A conversation with Arch. Mariana Barbosa Mateus


A conversation with Arch. Mariana Barbosa Mateus

'We are a reference country in contemporary architecture, we export a lot of talented young architects because we are unable to absorb them here. Some ambitions for the architect's profession: I hope it becomes more valued and respected.'

Why did you choose architecture?

My father was a draughtsman when I was a little girl and worked a lot of evenings at home, so I grew up seeing a lot of architectural drawings. I loved the drawing-board’s and T-square ruler’s universe, and I’m sure this ended up influencing my choice. I also remember that contemporary Portuguese architecture became very popular when I was still in high-school. First with Expo 98, and Serralves and Casa da Música in Porto opened in 1999. I entered college at that time and I am sure that the experience of visiting these buildings cemented the choice to be an architect.

You’ve collaborated at Aires Mateus studio and spent several years in London later. Tell us about your journey.

I studied at the Faculty of Architecture of the University of Lisbon, I did an internship with the studio Matos Gameiro and then I worked for 5 years with Architect Manuel Aires Mateus. It was a great experience and enough time to collaborate on projects from beginning to end, so I learned a lot. In 2011 I moved to London where I worked with Sergison Bates and 6a architects, in the latter I became an associate. In 2017, I thought it was an appropriate time to work solo and I returned to Lisbon.

What are the main differences you find, in the way of work, between the United Kingdom and Portugal?

The modus operandi is quite different, it is a cultural issue, which can be seen in any industry, not only in architecture. However, I would say that the offices where I worked had a very open and European view, perhaps they are atypical in the London context. In both offices I worked in, the directors taught in Switzerland and the atmosphere was very international. In scale and organization, I felt no glaring differences. The positive aspects are undoubtedly the enormous pragmatism they have regarding time and organization. The architect’s job is also more valued. The least positive aspects are related to a lack of directness in communication and, since it is a very competitive context, all are safeguarded in the best possible way, which makes work processes more rigid. It is also important to mention that it is common in the architecture and construction industry to resolve any dispute between the parties in court. The burden created for the possibility of being sued, on the one hand, makes technicians responsible, on the other hand, it can be a constraint in the creative process.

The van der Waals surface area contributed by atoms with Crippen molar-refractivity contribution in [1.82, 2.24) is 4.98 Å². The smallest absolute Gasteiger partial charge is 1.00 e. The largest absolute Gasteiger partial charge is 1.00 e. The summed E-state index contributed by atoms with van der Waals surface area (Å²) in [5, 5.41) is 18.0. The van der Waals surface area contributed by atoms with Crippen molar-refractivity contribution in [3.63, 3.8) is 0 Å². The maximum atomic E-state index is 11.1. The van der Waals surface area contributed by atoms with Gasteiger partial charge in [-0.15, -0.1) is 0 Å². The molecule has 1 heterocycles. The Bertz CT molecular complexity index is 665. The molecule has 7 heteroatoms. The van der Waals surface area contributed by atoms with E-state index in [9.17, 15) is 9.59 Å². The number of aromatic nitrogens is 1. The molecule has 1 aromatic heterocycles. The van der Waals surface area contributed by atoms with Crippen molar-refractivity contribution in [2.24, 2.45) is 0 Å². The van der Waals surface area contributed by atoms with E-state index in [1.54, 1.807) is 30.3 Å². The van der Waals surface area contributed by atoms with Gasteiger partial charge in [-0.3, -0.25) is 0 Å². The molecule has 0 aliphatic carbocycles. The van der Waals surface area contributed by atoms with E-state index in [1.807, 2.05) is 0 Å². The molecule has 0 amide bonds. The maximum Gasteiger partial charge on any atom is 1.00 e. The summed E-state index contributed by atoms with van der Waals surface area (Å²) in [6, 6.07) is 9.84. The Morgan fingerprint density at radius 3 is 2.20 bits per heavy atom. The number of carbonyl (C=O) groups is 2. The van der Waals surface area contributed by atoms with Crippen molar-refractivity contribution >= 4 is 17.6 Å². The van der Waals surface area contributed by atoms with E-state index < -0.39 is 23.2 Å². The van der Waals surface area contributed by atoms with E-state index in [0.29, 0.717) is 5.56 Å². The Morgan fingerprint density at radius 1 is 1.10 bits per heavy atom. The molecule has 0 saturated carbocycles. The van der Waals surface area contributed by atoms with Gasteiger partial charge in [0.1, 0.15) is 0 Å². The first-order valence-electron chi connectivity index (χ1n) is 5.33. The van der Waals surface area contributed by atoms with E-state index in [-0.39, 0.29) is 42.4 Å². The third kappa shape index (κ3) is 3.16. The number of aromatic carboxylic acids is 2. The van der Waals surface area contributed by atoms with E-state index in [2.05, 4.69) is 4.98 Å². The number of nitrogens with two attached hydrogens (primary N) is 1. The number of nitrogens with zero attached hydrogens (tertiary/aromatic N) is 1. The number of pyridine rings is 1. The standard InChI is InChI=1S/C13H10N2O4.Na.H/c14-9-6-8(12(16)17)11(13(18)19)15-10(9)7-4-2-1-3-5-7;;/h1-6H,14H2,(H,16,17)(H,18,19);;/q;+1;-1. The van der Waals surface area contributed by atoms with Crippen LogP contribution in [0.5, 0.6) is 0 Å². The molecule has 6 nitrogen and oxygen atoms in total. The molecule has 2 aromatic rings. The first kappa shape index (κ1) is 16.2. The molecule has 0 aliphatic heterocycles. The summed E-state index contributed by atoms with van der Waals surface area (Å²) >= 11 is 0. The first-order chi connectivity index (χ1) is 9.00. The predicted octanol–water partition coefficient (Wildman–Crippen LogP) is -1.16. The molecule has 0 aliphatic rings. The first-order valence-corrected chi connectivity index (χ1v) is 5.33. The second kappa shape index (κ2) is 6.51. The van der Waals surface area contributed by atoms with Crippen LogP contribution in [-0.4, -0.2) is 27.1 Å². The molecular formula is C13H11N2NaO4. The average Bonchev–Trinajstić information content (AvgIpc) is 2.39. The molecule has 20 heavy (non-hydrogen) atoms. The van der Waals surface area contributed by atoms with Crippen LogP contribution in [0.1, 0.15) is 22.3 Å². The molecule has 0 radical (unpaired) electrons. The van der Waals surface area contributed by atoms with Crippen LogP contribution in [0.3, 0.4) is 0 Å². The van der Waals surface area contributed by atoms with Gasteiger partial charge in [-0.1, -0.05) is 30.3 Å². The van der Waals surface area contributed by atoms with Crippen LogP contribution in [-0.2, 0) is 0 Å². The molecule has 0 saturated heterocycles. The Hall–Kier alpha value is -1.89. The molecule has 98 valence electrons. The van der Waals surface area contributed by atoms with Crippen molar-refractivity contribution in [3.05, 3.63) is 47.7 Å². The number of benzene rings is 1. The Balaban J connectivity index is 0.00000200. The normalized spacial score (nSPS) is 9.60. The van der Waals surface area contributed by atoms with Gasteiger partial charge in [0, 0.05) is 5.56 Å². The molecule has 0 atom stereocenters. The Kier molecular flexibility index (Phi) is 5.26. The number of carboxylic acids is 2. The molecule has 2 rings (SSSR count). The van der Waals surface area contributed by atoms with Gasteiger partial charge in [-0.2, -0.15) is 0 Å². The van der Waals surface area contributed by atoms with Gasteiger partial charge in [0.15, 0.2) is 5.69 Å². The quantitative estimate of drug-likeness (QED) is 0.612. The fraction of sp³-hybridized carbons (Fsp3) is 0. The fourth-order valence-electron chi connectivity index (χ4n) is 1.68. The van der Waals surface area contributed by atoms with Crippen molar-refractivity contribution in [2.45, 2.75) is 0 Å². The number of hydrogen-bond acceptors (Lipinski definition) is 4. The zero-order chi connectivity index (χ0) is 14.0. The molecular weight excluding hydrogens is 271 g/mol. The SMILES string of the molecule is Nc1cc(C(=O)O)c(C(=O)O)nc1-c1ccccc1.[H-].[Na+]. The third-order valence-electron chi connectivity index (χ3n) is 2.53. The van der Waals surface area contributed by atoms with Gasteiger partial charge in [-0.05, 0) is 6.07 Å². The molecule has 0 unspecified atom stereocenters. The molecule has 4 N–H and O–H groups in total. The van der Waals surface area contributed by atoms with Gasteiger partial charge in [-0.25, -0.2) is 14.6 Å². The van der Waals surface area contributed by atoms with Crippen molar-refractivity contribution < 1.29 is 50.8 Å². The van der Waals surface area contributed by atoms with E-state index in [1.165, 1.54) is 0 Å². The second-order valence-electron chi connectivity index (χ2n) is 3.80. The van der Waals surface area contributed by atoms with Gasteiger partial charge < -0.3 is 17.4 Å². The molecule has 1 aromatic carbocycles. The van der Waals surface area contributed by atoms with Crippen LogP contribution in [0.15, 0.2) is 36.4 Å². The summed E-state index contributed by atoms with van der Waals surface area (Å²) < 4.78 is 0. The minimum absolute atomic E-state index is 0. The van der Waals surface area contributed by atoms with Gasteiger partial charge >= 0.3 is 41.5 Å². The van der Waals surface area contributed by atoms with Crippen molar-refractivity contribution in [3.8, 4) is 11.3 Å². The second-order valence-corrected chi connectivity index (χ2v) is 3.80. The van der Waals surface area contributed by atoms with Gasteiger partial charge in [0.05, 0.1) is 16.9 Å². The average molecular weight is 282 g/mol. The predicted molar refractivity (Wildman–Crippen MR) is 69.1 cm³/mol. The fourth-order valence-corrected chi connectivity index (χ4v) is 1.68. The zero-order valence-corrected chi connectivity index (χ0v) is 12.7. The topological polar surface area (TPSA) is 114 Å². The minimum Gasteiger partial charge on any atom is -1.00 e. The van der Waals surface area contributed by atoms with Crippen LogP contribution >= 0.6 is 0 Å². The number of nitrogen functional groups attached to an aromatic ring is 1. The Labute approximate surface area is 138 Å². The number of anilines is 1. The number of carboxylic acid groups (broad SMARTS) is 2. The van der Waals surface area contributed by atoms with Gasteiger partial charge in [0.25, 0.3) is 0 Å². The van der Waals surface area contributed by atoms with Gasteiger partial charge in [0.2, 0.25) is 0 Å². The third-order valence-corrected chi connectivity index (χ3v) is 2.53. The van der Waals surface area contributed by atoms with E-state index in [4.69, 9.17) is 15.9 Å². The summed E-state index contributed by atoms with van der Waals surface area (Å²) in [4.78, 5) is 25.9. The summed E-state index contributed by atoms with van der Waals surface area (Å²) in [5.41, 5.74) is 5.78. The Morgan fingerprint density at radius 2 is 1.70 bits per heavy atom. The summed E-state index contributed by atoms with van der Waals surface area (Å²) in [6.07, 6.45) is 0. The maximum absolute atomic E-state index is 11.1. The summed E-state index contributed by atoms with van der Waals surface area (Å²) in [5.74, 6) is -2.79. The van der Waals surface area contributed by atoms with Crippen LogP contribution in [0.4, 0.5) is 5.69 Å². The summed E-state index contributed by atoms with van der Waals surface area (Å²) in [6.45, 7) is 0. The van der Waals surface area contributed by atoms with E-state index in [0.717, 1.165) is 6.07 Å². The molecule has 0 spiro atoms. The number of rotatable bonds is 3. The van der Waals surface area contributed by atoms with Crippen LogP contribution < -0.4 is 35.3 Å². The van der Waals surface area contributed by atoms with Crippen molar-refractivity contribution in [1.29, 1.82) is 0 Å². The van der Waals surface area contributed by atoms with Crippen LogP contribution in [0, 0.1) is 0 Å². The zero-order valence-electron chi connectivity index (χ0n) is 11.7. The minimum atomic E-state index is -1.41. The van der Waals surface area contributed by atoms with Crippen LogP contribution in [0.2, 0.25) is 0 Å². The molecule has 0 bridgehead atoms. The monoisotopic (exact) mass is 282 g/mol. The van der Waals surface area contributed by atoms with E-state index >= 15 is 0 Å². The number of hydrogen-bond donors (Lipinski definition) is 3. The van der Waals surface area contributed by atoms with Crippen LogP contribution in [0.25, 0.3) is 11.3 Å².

Can you describe your architectural style and what influences do you need?

I believe that each project must be different from the other because it results from the place, its social context, the client, the budget available. All of these constraints create opportunities. For me, at this stage of my career, it would be reductive to have a ‘style’. Having a specific language could narrow down project choices. As for influences, I think it is essential for the practice of architecture to investigate what others have done in the past, from vernacular architecture to a more erudite one.

In what areas have you had the most work lately? What are you developing at the moment?

We have been working mainly on Housing, projects of different scales and in very different locations. We have a project under construction in the historic center of Cascais, a mansion divided into 4 apartments and not far away, in Monte Estoril, another house that is also divided into apartments. In Lisbon, we are developing larger and more compact scales – in Palma de Baixo a residence for students and in Marvila a four-story building with 25 apartments. Outside of Lisbon, we are working on a house in Melides and two tourism projects in Alvor.

Did the pandemic really affect your work?

Fortunately, the volume of work did not decrease but affected the way of working. Since March, we are practically telecommuting. It is possible, but it is not ideal. It is important to work side by side with colleagues and meet personally with customers and the extended project team. Our work is tactile, we have to see samples, make models, draw. We do not have to be present every day or in all circumstances, but there must be points of contact. I think that the future will be like this, even after the pandemic ends, a mix of live and remote work.

And what is the vision for the future?

Some ambitions for the architect’s profession: I hope it becomes more valued and respected. We are a reference country in contemporary architecture, with two Pritzker awards (Álvaro Siza in 1992 and Eduardo Souto Moura 2011), we export a lot of talented young architects because we are unable to absorb them here. However, it is difficult to get fair fees for the architect’s work. The Order of Architects hasn’t played a particularly active role in this and other issues that weaken the profession. Arch. Gonçalo Byrne has been the President of the Order since last summer and has embraced the cause with very assertive premises, I am convinced that he will help the class during his term.

This interview is part of the Artes & Letras Magazine #127, of February 2021
Partially automatic translation from portuguese: some expressions may differ from their actual meaning.

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